And to answer the question 'why do we use different amps at shows around the world' the answers are extremely simple - and not necessarily in this order ..... politics, convenience, strategic relationships, who had stock to lend us, who was sharing the cost of the room with us, who turned up on the day etc. etc.. We are so confident that Harbeths will work with any credible amp that I'd be willing to turn up to a show without an amp and hang a sign outside our room 'amp loan required for three days: apply within'.

                              Now for a speaker company to be that confident about the Harbeth amp/speaker performance interface I think you can take it that we see it as a non-issue. There are far more important things to worry about in life. Such as the music itself.

                              AS/Hong Kong
                              Alan A. Shaw
                              Designer, owner
                              Harbeth Audio UK

                              Comment


                              • Amplifier differences - one cheap, one expensive.

                                Alan,

                                I know amplifier selection is a subject which has been done to death. Even so I feel it is fascinating reading the different exchanges between yourself and various Harbeth users - some who clearly agree some who don't.

                                I am in the camp that cannot agree with your statement that the vast majority of amplifiers sound the same and reproduce 99.99% of what it is being fed to them.

                                I have been experimenting with amplifiers recently and currently have two that I am playing with. One retails at around twice the price of the other. I can hear differences between the two but to highlight the differences and not just with an a/b/a comparison or blind testing.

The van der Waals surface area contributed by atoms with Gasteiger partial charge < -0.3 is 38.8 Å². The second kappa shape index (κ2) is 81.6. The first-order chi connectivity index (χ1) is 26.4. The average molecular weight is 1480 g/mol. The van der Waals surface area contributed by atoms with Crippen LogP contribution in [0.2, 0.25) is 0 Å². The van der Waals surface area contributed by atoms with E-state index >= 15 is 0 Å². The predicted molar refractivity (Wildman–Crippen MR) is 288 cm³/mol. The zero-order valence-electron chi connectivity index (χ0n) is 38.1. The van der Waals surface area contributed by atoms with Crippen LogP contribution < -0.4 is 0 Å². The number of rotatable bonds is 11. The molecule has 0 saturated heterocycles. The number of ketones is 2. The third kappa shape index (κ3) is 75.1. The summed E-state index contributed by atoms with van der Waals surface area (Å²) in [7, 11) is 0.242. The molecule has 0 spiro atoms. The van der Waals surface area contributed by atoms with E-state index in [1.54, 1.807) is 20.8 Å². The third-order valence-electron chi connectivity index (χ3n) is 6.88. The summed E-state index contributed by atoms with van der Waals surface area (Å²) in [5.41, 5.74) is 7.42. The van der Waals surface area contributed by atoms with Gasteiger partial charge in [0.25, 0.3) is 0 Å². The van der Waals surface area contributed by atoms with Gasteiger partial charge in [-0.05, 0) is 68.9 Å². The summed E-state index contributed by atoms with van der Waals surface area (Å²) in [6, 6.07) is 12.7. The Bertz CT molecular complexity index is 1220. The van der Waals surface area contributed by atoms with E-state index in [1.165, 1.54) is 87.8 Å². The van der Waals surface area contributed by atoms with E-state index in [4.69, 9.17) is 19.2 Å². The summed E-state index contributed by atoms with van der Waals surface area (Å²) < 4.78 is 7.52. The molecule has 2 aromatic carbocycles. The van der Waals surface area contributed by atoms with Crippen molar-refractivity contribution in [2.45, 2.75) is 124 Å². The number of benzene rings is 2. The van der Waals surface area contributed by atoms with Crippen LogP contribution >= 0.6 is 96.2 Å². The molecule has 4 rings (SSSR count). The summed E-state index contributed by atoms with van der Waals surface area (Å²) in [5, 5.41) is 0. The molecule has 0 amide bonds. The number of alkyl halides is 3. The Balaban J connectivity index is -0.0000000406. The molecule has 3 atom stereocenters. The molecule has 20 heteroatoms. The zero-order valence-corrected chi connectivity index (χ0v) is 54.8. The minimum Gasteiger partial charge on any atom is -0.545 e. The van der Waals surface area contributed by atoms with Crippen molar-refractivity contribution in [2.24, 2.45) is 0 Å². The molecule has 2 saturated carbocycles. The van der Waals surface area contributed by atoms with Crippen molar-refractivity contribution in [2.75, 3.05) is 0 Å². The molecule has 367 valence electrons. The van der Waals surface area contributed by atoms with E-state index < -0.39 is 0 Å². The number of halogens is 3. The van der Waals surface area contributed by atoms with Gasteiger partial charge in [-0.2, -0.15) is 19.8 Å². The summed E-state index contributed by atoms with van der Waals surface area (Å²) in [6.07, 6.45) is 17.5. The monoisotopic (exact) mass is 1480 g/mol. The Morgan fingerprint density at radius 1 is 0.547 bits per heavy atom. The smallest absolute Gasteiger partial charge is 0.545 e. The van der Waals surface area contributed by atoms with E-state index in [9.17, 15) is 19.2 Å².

The simple fact of the matter is that despite similar power on paper and technical specification I simply cannot get the cheaper amplifier to produce the same kind of bass no matter what level, time of day, weather, atmospheric pressure or other factor I can think of.

                                I also cannot get the more expensive amplifier to provide the same level of high frequency detail again o matter how hard I try. This is using the same source and cables.

                                I cannot see how say the capacitors in two different amplifiers can sound the same. You could argue that amplifier development over the years is merely the big companies trying to find new ways of selling you the same thing. Cannot argue with that.

                                But if you take someone like Dennis Morecroft of DNM - he has devoted a great deal of time to producing his own capacitors. This is a company with little advertising, daft claims or the usual rhetoric. Why would he do this if he didn't feel that it would make a difference? I am sure that he would have found better things to do.

                                I think that it is fair to say that Harbeth's sound good no matter what amplifier you use them with (within reason) but to say that they all sound the same is, in my humble opinion just plain wrong.

                                Rob

                                Comment